Today seems to be “Ethics Questions That We Shouldn’t Have To Ask Day,” and Andrew Sullivan, over at the Daily Beast, phrases his entry this way:
“Is Sex With A Robot Adultery?”
Gee, I don’t know, Andrew: is sex with a toaster adultery? What has Sullivan asking such nonsense is a new book called Robot Ethics, which has some legitimate issues to explore, and then some other phony controversies included to get publicity and interviews. The field of robot ethics still includes little that hasn’t been thoroughly explored by Robert Heinlein, Isaac Asimov and on “Star Trek: The Next Generation,” but as a few of these dilemmas are likely to enter reality from science fiction in the foreseeable future, it is reasonable to dust off the issues again as long as we don’t get silly about it. Getting overly excited for the Boston Globe, however, Josh Rothman writes:
“Already, fascinating moral questions are emerging. If a robot malfunctions and harms someone, who is responsible — the robot’s owner, its manufacturer, or the robot itself? Under what circumstances can robots be put in positions of authority, with human beings required to obey them? Is it ethically wrong for robots to prey upon our emotional sensitivities — should they be required to remind us, explicitly or implicitly, that they are only machines? How safe do robots need to be before they’re deployed in society at large? Should cyborgs — human beings with robot parts — have a special legal status if their parts malfunction and hurt someone? If a police robot uses its sensors to perform a surveillance operation, does that constitute a search? (And can the robot decide if there is probable cause?) Some of these questions are speculative; others are uncomfortably concrete.”
Yes, and some are stupid.”The robot itself” is not going to be held “responsible” under any legal system in existence or likely to come into existence. Machines don’t have ethics, and laws don’t punish machines. Would it be ethically wrong for robots to deceive people? Yes, and those who built and programmed them, not the robots, would be accountable. Cyborgs are people, and our laws can handle that hypothetical now: if my artificial leg goes flying off and kills someone, then it is either my fault for not attaching it properly or the manufacturer for building it carelessly. Rothman seems to be thinking of a robot arm that runs amuck, like Dr. Strangelove’s. Whether a malfunctioning arm is a robot or just mechanical, the responsibility will be determined the same way. And no, a robot cannot decide if there is probable cause.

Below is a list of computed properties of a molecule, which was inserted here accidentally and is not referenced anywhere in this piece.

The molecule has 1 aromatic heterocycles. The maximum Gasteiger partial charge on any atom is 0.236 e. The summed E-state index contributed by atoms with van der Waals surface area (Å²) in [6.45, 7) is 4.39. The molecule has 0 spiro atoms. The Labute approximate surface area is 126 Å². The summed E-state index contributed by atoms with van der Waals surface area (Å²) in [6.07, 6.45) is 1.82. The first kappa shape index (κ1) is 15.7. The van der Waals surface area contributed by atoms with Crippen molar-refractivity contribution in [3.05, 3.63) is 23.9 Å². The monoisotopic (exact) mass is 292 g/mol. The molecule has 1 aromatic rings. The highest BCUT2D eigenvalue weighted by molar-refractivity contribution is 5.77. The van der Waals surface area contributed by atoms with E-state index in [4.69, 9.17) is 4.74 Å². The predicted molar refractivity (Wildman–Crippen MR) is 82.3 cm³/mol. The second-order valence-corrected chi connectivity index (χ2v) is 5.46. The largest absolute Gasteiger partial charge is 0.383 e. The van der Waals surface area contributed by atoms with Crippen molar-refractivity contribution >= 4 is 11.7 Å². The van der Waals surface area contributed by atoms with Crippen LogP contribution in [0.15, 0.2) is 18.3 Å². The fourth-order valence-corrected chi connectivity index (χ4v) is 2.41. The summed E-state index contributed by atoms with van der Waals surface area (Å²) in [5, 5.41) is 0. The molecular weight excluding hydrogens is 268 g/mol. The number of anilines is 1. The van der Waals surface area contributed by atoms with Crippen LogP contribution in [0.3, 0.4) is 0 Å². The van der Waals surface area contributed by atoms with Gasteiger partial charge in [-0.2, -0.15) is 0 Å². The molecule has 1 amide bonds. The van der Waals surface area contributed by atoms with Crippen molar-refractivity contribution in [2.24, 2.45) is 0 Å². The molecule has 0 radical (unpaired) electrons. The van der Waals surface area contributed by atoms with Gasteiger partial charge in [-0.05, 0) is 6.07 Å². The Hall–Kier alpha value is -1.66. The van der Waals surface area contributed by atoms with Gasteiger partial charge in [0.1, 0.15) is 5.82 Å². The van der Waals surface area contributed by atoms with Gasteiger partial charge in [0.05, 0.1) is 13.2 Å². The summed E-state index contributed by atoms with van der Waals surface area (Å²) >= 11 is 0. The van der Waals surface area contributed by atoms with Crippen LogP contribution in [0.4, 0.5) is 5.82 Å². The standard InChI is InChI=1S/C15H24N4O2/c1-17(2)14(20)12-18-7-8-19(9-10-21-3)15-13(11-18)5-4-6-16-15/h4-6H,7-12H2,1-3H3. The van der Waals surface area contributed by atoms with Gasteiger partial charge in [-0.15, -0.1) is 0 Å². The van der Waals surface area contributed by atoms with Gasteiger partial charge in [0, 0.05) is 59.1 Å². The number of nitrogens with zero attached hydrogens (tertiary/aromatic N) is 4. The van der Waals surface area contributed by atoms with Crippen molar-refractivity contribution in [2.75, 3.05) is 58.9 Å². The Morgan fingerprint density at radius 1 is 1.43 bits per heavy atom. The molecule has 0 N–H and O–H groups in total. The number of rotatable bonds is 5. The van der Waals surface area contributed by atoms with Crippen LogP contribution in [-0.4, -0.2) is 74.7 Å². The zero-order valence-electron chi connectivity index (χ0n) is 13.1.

Rothman is especially intrigued by this selection from the book:
“Upmarket sex dolls were introduced to the Korean public at the Sexpo exposition in Seoul in August 2005, and were immediately seen as a possible antidote to Korea’s Special Law on Prostitution that had been placed on the statute books the previous year. Before long, hotels in Korea were hiring out “doll experience rooms” for around 25,000 won per hour ($25)…. This initiative quickly became so successful at plugging the gap created by the anti-prostituion law that, before long, establishments were opening up that were dedicated solely to the use of sex dolls… These hotels assumed, quite reasonably, that there was no question of them running foul of the law, since their dolls were not human. But the Korean police were not so sure. The news website Chosun.com… reported, in October 2006, that the police in Gyeonggi Province were “looking into whether these businesses violate the law . . . Since the sex acts are occurring with a doll and not a human being, it is unclear whether the Special Law on Prostitution applies.”
Well, the fact that the Korean police are confused does not an ethical dilemma make. Robot sex is not adultery or prostitution: it is elaborate masturbation. There is only one human being involved, and if this can be called adultery, so can a spouse’s devotion to a car, the golf course, or the demon rum. I will concede that if the day comes when robots are so lifelike that humans don’t know when they are dealing with them, as in “Blade Runner,” the question of whether a man is guilty of adultery when he thinks he is having sex with a woman that is really a robot that looks like Darryl Hannah might be worth an ethics quiz (Pssst…he’d be guilty of attempted adultery). Before that highly doubtful occurrence, however, there are too many important real ethical problems that need solving, to spend much time on this.